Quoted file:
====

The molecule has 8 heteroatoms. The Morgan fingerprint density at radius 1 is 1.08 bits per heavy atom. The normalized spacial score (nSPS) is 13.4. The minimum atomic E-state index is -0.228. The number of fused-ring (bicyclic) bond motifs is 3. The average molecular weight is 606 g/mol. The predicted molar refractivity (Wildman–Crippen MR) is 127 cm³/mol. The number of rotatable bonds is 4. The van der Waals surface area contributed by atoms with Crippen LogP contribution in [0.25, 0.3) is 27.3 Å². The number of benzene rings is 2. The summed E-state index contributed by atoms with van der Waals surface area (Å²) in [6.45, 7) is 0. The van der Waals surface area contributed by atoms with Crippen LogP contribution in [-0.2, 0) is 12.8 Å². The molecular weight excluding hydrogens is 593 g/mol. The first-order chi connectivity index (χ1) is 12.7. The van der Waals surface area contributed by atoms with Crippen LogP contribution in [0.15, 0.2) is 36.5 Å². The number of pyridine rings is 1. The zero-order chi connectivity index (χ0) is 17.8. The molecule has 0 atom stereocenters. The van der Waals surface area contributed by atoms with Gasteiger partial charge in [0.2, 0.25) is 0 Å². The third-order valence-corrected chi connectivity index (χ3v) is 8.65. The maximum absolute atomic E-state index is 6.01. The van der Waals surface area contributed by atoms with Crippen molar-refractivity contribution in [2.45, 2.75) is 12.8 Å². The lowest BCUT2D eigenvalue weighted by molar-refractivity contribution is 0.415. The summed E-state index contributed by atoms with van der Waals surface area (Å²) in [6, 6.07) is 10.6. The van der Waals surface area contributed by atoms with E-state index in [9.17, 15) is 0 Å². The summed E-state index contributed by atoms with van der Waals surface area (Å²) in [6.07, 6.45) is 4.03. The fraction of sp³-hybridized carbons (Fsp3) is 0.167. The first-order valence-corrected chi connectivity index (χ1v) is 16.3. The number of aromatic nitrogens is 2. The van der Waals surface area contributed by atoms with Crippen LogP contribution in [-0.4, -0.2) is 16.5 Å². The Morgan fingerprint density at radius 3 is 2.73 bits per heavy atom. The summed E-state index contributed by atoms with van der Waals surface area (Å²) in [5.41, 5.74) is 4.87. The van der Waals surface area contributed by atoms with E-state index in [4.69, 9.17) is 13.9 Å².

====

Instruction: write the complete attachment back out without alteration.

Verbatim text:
The molecule has 8 heteroatoms. The Morgan fingerprint density at radius 1 is 1.08 bits per heavy atom. The normalized spacial score (nSPS) is 13.4. The minimum atomic E-state index is -0.228. The number of fused-ring (bicyclic) bond motifs is 3. The average molecular weight is 606 g/mol. The predicted molar refractivity (Wildman–Crippen MR) is 127 cm³/mol. The number of rotatable bonds is 4. The van der Waals surface area contributed by atoms with Crippen LogP contribution in [0.25, 0.3) is 27.3 Å². The number of benzene rings is 2. The summed E-state index contributed by atoms with van der Waals surface area (Å²) in [6.45, 7) is 0. The van der Waals surface area contributed by atoms with Crippen LogP contribution in [-0.2, 0) is 12.8 Å². The molecular weight excluding hydrogens is 593 g/mol. The first-order chi connectivity index (χ1) is 12.7. The van der Waals surface area contributed by atoms with Crippen LogP contribution in [0.15, 0.2) is 36.5 Å². The number of pyridine rings is 1. The zero-order chi connectivity index (χ0) is 17.8. The molecule has 0 atom stereocenters. The van der Waals surface area contributed by atoms with Gasteiger partial charge in [0.2, 0.25) is 0 Å². The third-order valence-corrected chi connectivity index (χ3v) is 8.65. The maximum absolute atomic E-state index is 6.01. The van der Waals surface area contributed by atoms with Crippen molar-refractivity contribution in [2.45, 2.75) is 12.8 Å². The lowest BCUT2D eigenvalue weighted by molar-refractivity contribution is 0.415. The summed E-state index contributed by atoms with van der Waals surface area (Å²) in [6, 6.07) is 10.6. The van der Waals surface area contributed by atoms with E-state index in [9.17, 15) is 0 Å². The summed E-state index contributed by atoms with van der Waals surface area (Å²) in [6.07, 6.45) is 4.03. The fraction of sp³-hybridized carbons (Fsp3) is 0.167. The first-order valence-corrected chi connectivity index (χ1v) is 16.3. The number of aromatic nitrogens is 2. The van der Waals surface area contributed by atoms with Crippen LogP contribution in [-0.4, -0.2) is 16.5 Å². The Morgan fingerprint density at radius 3 is 2.73 bits per heavy atom. The summed E-state index contributed by atoms with van der Waals surface area (Å²) in [5.41, 5.74) is 4.87. The van der Waals surface area contributed by atoms with E-state index in [4.69, 9.17) is 13.9 Å².